Lucite International Inc. has settled government complaints that it violated air-pollution rules at its Memphis, Tenn., acrylic plant, agreeing Oct. 17 to pay a $1.8 million fine and spend more than $17 million on pollution-control equipment.
The U.S. government had alleged that the plant's sulfur dioxide emissions violated the Clean Air Act, and said the agreement marks a ``major settlement'' because the company will spend a significant amount of money to decrease 6,500 tons of pollution.
``Lucite will reduce emissions of pollutants that contribute to acid rain, cause severe respiratory problems and exacerbate cases of childhood asthma, which are of great concern to EPA,'' said Jimmy Palmer, regional administrator for the Environmental Protection Agency's Atlanta office.
In separate statements, the company and the Department of Justice, which negotiated the settlement for the EPA, cast the agreement in very different terms.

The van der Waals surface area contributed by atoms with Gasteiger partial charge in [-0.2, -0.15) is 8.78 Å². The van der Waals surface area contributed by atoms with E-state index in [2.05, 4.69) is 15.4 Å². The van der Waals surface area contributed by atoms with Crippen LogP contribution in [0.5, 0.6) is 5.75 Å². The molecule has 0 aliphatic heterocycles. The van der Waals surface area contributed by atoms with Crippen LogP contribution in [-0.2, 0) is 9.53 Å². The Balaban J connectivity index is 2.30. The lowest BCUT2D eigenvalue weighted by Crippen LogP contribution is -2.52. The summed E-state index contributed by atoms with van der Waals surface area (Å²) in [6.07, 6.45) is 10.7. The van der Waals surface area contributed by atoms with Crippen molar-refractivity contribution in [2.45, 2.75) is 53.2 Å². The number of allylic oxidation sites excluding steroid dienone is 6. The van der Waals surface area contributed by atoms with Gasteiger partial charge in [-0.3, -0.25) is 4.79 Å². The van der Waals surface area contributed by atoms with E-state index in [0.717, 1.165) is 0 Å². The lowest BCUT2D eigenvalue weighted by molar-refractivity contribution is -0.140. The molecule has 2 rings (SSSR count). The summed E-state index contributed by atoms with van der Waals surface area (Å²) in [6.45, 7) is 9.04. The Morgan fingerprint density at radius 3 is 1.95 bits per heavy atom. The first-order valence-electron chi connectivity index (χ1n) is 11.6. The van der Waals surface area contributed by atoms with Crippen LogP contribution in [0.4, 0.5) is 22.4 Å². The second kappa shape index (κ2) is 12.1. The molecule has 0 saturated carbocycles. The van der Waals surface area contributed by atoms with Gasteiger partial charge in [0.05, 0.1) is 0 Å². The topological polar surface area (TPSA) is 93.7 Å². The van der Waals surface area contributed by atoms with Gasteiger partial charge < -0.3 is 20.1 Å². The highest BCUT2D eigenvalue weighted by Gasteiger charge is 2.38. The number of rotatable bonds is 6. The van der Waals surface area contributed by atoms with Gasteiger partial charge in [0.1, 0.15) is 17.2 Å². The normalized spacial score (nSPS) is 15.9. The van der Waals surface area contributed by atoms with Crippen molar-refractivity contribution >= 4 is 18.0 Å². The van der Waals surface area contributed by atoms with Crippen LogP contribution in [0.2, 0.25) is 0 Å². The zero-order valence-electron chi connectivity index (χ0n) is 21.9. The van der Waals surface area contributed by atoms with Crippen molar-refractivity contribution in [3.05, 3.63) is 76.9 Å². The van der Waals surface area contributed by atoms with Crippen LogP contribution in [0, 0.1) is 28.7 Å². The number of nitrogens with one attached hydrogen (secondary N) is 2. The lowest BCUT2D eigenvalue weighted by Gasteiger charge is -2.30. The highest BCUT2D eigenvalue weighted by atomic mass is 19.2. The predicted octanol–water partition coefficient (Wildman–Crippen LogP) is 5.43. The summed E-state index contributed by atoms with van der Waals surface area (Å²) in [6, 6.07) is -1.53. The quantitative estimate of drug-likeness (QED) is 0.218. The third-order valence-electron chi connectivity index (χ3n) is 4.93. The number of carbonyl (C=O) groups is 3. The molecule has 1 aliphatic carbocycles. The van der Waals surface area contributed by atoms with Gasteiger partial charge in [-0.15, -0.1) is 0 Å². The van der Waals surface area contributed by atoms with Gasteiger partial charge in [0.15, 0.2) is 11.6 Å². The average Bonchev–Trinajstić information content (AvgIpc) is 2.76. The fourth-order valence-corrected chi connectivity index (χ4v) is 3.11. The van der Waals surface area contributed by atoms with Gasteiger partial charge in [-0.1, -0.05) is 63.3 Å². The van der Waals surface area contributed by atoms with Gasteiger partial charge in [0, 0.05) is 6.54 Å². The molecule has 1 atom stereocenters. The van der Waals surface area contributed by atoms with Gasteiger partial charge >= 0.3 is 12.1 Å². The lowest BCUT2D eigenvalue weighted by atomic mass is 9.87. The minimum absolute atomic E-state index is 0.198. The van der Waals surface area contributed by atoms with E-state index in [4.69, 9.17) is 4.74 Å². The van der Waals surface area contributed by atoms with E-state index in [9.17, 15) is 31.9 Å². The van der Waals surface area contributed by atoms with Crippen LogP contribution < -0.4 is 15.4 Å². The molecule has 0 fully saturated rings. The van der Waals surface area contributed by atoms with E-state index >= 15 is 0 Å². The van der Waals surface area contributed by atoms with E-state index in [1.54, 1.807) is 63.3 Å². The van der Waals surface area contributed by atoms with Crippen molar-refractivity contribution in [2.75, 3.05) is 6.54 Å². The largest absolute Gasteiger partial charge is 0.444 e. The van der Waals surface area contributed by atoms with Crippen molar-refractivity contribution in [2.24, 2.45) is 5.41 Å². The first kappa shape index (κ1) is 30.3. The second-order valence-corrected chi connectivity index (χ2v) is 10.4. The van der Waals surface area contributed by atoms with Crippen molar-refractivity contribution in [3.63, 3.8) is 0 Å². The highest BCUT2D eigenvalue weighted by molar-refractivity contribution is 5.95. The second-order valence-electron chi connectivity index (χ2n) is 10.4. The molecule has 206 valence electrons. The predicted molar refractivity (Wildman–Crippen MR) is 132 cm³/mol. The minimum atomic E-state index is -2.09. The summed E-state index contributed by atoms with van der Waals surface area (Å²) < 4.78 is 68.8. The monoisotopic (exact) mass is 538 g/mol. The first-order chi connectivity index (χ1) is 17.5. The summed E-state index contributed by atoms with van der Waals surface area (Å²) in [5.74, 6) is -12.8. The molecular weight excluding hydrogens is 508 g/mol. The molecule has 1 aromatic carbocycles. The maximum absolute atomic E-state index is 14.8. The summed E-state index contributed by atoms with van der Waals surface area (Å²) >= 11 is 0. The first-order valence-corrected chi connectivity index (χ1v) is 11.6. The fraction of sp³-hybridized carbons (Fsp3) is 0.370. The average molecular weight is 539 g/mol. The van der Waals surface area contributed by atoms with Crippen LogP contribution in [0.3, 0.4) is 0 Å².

Southampton, England-based Lucite said it is installing the equipment to meet ``new EPA standards,'' and maintained that it has operated the plant within the guidelines of all permits and compliance regulations since it opened more than 30 years ago. The settlement, according to Lucite, amounts to changing the permit designation of one of the units of the factory.
``This change in designation is largely procedural, and at no time has the health and safety of plant workers or the surrounding community been an issue,'' the company said.
DOJ, however, said the agreement is more than a procedural change. The company had violated federal clean-air laws, including the New Source Performance Standards, since at least 1978 when it installed new equipment without proper emissions controls, DOJ said.
The violations were discovered in a 2002 inspection, the government said. The Memphis facility makes acrylic sheeting and methyl methacrylate monomer.
Lucite will spend $16 million on a pollution-control system to reduce sulfur dioxide emissions by 2,500 tons, and $1.3 million to cut other emissions more than 90 percent. Overall, the firm will eliminate 6,500 tons of pollution, including sulfuric acid mist, carbon monoxide and volatile organic compounds.